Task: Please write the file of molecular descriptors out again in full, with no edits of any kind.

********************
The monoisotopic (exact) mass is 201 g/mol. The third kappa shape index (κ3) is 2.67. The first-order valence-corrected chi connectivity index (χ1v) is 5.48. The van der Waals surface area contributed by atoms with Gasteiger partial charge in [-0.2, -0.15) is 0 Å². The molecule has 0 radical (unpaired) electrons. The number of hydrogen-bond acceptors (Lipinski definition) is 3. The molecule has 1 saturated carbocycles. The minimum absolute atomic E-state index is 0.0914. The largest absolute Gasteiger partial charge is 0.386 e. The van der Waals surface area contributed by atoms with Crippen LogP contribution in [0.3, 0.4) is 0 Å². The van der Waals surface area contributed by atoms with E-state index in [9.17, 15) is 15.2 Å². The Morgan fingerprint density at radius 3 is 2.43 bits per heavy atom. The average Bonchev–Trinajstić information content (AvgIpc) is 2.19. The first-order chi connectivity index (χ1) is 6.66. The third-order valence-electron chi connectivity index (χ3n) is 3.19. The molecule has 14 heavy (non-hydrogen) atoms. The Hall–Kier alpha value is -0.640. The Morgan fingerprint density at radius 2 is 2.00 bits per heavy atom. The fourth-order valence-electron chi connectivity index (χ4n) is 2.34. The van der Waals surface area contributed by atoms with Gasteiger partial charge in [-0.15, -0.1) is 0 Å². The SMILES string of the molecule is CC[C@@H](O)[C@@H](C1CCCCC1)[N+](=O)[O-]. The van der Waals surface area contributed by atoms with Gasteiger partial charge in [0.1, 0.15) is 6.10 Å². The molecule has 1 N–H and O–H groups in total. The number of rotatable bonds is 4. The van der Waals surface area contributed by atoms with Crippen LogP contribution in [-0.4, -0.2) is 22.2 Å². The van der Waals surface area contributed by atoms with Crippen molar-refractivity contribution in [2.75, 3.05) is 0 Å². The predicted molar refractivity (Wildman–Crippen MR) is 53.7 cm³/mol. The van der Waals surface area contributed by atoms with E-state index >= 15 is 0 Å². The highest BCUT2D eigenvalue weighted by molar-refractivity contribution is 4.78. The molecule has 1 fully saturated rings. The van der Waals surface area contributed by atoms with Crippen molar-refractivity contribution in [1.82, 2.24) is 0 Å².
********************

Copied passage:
The monoisotopic (exact) mass is 201 g/mol. The third kappa shape index (κ3) is 2.67. The first-order valence-corrected chi connectivity index (χ1v) is 5.48. The van der Waals surface area contributed by atoms with Gasteiger partial charge in [-0.2, -0.15) is 0 Å². The molecule has 0 radical (unpaired) electrons. The number of hydrogen-bond acceptors (Lipinski definition) is 3. The molecule has 1 saturated carbocycles. The minimum absolute atomic E-state index is 0.0914. The largest absolute Gasteiger partial charge is 0.386 e. The van der Waals surface area contributed by atoms with Crippen LogP contribution in [0.3, 0.4) is 0 Å². The van der Waals surface area contributed by atoms with E-state index in [9.17, 15) is 15.2 Å². The Morgan fingerprint density at radius 3 is 2.43 bits per heavy atom. The average Bonchev–Trinajstić information content (AvgIpc) is 2.19. The first-order chi connectivity index (χ1) is 6.66. The third-order valence-electron chi connectivity index (χ3n) is 3.19. The molecule has 14 heavy (non-hydrogen) atoms. The Hall–Kier alpha value is -0.640. The Morgan fingerprint density at radius 2 is 2.00 bits per heavy atom. The fourth-order valence-electron chi connectivity index (χ4n) is 2.34. The van der Waals surface area contributed by atoms with Gasteiger partial charge in [-0.15, -0.1) is 0 Å². The SMILES string of the molecule is CC[C@@H](O)[C@@H](C1CCCCC1)[N+](=O)[O-]. The van der Waals surface area contributed by atoms with Gasteiger partial charge in [0.1, 0.15) is 6.10 Å². The molecule has 1 N–H and O–H groups in total. The number of rotatable bonds is 4. The van der Waals surface area contributed by atoms with Crippen LogP contribution in [-0.4, -0.2) is 22.2 Å². The van der Waals surface area contributed by atoms with Crippen molar-refractivity contribution in [2.75, 3.05) is 0 Å². The predicted molar refractivity (Wildman–Crippen MR) is 53.7 cm³/mol. The van der Waals surface area contributed by atoms with E-state index >= 15 is 0 Å². The highest BCUT2D eigenvalue weighted by molar-refractivity contribution is 4.78. The molecule has 1 fully saturated rings. The van der Waals surface area contributed by atoms with Crippen molar-refractivity contribution in [1.82, 2.24) is 0 Å².